How would you describe your college experience?
I had a very positive college experience that was greatly enhanced by the extracurricular activities that I took part in. I really enjoyed going to class and learning about chemistry, which was my major, but I also learned a lot of valuable life lessons outside of the classroom. By being active in campus organizations, taking part in a research project, and playing intramural sports, I learned a lot about leadership and found out more about what I wanted to achieve in my life.
When did you know that you wanted to major in a STEM discipline?
I decided in high school that I wanted to go into a STEM discipline after taking an anatomy and physiology class. After that class I knew that I wanted to go into a medically related field.
What is the most rewarding thing that you do in your job as a STEM professional?
Right now as an optometry school, it is extremely rewarding to know that the skills that I am learning as a first year student, will be used very soon to help my patients have the best vision possible. Learning and practicing my optometric skills with my fellow classmates is my favorite and most rewarding part of optometry school.
What would you tell a middle or high school girlabout careers in STEM?
Going after a career in STEM, is not always the easiest path to take. They require a lot of hard work and dedication, but if you are truly devoted to making a big impact on your community or even the world, a career in STEM is perfect for you. Careers in STEM are extremely rewarding because they can have such a huge impact on people. Whether you are a chemist developing new medications, or a doctor using those medications to help patients you are making people's lives better.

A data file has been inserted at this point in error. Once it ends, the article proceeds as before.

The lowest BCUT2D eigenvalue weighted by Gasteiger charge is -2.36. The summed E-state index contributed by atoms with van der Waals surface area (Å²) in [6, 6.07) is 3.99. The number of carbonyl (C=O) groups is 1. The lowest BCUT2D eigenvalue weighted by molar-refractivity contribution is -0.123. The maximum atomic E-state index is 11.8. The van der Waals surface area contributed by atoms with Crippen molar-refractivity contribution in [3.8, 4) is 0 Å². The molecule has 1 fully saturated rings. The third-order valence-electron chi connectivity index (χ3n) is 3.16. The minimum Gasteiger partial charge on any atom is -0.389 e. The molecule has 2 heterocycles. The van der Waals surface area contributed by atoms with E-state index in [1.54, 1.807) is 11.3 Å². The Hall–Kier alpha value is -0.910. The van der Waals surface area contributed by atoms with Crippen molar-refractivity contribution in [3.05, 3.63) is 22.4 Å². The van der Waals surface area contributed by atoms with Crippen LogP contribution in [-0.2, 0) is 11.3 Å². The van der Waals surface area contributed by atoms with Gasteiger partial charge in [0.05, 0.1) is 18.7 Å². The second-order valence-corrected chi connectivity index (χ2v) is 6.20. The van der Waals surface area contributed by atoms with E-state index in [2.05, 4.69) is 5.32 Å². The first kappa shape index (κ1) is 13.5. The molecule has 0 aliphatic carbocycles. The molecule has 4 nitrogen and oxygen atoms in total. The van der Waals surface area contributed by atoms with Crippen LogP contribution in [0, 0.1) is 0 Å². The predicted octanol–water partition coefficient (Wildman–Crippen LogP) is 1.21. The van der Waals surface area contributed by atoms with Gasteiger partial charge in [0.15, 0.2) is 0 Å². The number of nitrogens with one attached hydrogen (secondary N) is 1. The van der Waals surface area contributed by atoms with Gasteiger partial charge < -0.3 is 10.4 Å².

What should middle and high school girls be doing to prepare themselves for college
and a STEM careers?
High school is a great time to start preparing for a career in STEM because students start having the opportunity to chose which classes they want to take, and there are also many more opportunities to get involved in school and community organizations. I would suggest that high school girls interested in STEM careers, start taking honors or advanced placement classes. These will prepare them for more challenging courses in college, and can even earn them college credit. I would suggest that they take as many science and math courses as possible. This will give them a firm foundation to build on in later college courses, and can also give them an idea of what careers they might be interested in. I would suggest that they start thinking of potential careers and talk to or even shadow someone in those fields. You want to make sure that you give yourself every opportunity to find the perfect career that you can truly be passionate about.
What advice do you have for teachers and counselors who are assisting students prepare
for a STEM major and career?
I think one of the most important things to learn in preparation for a STEM career is how to use problem-solving skills. STEM careers are all about looking for problems in the world, and fixing them with science and technology. In STEM majors, students are going to have to do more than memorize facts; they are going to have to use their knowledge to solve problems. It is important for educators to help students develop these problem-solving skills.
Another piece of advice I would give is to help students learn about the wide array of career opportunities in STEM. For example, whenever I decided to go into a STEM career, I knew that I wanted to do something in the medical field. The obvious choice in this field is to go to medical school, so for a long time that was the path that I followed. It wasn't exactly what I wanted to do, but I didn't know about all of the other options I had. It can be extremely beneficial for students to have access to a teacher or counselor that can show them career opportunities in STEM that most people don't think about.
21st MTSU EYH Conference 2017
Registration is now open!
The conference has been rescheduled for February 10, 2018.
Rachel Marlin represents MTSU at the SENCER Summer Institute.
Temi Thomas and Rachel Marlin will present EYH research at the ACS Fall 2017 National Meeting.